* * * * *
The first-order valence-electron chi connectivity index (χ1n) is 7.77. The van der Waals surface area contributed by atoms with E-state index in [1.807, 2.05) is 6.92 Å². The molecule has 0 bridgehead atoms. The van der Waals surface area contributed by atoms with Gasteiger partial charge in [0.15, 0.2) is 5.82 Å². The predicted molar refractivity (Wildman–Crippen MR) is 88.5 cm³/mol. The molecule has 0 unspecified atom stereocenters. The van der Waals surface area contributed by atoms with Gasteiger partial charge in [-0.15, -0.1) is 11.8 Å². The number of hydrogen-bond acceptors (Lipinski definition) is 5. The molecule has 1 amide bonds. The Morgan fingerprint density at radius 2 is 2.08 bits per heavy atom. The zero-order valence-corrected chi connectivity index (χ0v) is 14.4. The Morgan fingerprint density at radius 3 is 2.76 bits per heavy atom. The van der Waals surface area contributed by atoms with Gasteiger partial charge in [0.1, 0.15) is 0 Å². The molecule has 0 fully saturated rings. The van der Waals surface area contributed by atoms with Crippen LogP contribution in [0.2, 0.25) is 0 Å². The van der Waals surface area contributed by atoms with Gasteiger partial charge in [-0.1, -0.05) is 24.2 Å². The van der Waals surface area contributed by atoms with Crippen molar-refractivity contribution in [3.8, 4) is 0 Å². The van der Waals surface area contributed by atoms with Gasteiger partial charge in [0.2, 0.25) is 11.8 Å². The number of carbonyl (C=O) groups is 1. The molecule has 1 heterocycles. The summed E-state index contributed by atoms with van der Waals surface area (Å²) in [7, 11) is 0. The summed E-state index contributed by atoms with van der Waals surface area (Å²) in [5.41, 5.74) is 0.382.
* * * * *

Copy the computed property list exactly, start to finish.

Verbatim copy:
The first-order valence-electron chi connectivity index (χ1n) is 7.77. The van der Waals surface area contributed by atoms with E-state index in [1.807, 2.05) is 6.92 Å². The molecule has 0 bridgehead atoms. The van der Waals surface area contributed by atoms with Gasteiger partial charge in [0.15, 0.2) is 5.82 Å². The predicted molar refractivity (Wildman–Crippen MR) is 88.5 cm³/mol. The molecule has 0 unspecified atom stereocenters. The van der Waals surface area contributed by atoms with Gasteiger partial charge in [-0.15, -0.1) is 11.8 Å². The number of hydrogen-bond acceptors (Lipinski definition) is 5. The molecule has 1 amide bonds. The Morgan fingerprint density at radius 2 is 2.08 bits per heavy atom. The zero-order valence-corrected chi connectivity index (χ0v) is 14.4. The Morgan fingerprint density at radius 3 is 2.76 bits per heavy atom. The van der Waals surface area contributed by atoms with Gasteiger partial charge in [0.1, 0.15) is 0 Å². The molecule has 0 fully saturated rings. The van der Waals surface area contributed by atoms with Crippen LogP contribution in [0.2, 0.25) is 0 Å². The van der Waals surface area contributed by atoms with Gasteiger partial charge in [-0.1, -0.05) is 24.2 Å². The van der Waals surface area contributed by atoms with Crippen molar-refractivity contribution in [3.8, 4) is 0 Å². The van der Waals surface area contributed by atoms with Gasteiger partial charge in [0.2, 0.25) is 11.8 Å². The number of carbonyl (C=O) groups is 1. The molecule has 1 heterocycles. The summed E-state index contributed by atoms with van der Waals surface area (Å²) in [7, 11) is 0. The summed E-state index contributed by atoms with van der Waals surface area (Å²) in [5.41, 5.74) is 0.382.